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Comparison and consumer’s preference between jam and jelly from “Mastrantonio” sweet cherry fruits
* 1 , 1 , 2 , 1 , 1
1  Università di Catania Dipartimento di Agricoltura, Alimentazione e Ambiente (Di3A) Via Santa Sofia 100 – 95123 Catania
2  I Peccatucci di Mamma Andrea S.r.l. Via caduti dell'8 luglio 1960 n. 4 90124 - PALERMO
Academic Editor: Han-Seok Seo


The Sicilian territory is characterized by many peculiarities both of environmental and biological nature that results in unique features in the cherry growing along the slopes of volcano Etna. Particular attention is paid to the typical varieties of sweet cherry 'Donnantonio' or 'Mastrantonio' which since 2011 is specifically included among those recognized in the disciplinary for the use of the “Ciliegia dell'Etna” DOP trademark.

The fruit of this cultivar is well known and appreciated by consumers for its specific characteristics: medium-large size, dark red skin, bright, sweet and crunchy, and very pleasant pulp. Moreover, they are an excellent source of many nutrients and phytochemicals, which contribute to a healthy diet.

Jam and jelly (10 kg each) were handcrafted produced from 'Mastrantonio' sweet cherry; using in both products’ agave syrup, which has a much lower glycemic index than common sugar. Therefore, jam was divided in two batches. The first part was kept as control (jam1) while to the second half of jam had locust bean gum (LBG) added to it as thickener (jam2). During jelly production, a part was cooked following the traditional recipe (jelly1) whereas in the other part an aliquot of lemon juice (jelly1) was added (during cooking). We decided to apply a discriminating sensory test, a paired-comparison preference test, an analytical method commonly used to identify if there are any perceptible differences between products (UNI ISO 5495, 2001). Randomized samples were evaluated by 30 judges, who indicated the best thickness between jams (α = 0.05; β = 0.3 pd = 40%) and the highest sweetness between jellies (α = 0.2; β = 0.1 pd = 40%); all participants were chosen among sweet cherry’s producer. Jam with the addition of LBG was statistically recognized as different and selected as the best choice for texture achieved; while between tested jellies any statistical difference was found.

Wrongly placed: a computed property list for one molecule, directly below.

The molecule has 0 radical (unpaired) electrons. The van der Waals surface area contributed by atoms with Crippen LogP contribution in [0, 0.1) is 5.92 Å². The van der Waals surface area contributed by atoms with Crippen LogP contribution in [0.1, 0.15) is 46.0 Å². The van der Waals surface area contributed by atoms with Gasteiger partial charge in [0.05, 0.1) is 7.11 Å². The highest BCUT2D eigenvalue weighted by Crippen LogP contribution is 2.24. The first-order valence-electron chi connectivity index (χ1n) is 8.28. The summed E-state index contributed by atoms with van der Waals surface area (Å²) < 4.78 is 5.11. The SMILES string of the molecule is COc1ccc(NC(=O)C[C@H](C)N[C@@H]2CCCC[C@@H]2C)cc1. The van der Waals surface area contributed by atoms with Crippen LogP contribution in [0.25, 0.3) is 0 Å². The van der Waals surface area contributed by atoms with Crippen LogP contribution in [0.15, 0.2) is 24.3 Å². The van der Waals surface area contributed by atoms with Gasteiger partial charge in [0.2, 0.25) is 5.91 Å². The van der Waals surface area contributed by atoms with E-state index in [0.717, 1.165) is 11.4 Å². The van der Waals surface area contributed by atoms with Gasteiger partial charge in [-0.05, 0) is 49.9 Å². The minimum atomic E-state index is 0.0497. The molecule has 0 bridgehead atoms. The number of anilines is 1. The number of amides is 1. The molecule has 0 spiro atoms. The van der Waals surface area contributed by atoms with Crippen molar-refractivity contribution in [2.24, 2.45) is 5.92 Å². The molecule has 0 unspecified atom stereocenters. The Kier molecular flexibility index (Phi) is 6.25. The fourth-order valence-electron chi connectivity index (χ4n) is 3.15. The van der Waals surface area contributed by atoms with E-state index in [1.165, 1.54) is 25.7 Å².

Results underlined how the LBG use, although still not very common in traditional recipes, is a good thickener, as perceived by consumers, while for jelly, the test’s result highlighted how the aliquot of lemon juices added was not enough to induce a difference in consumers taste.

Keywords: functional, sweet cherry, jam, jelly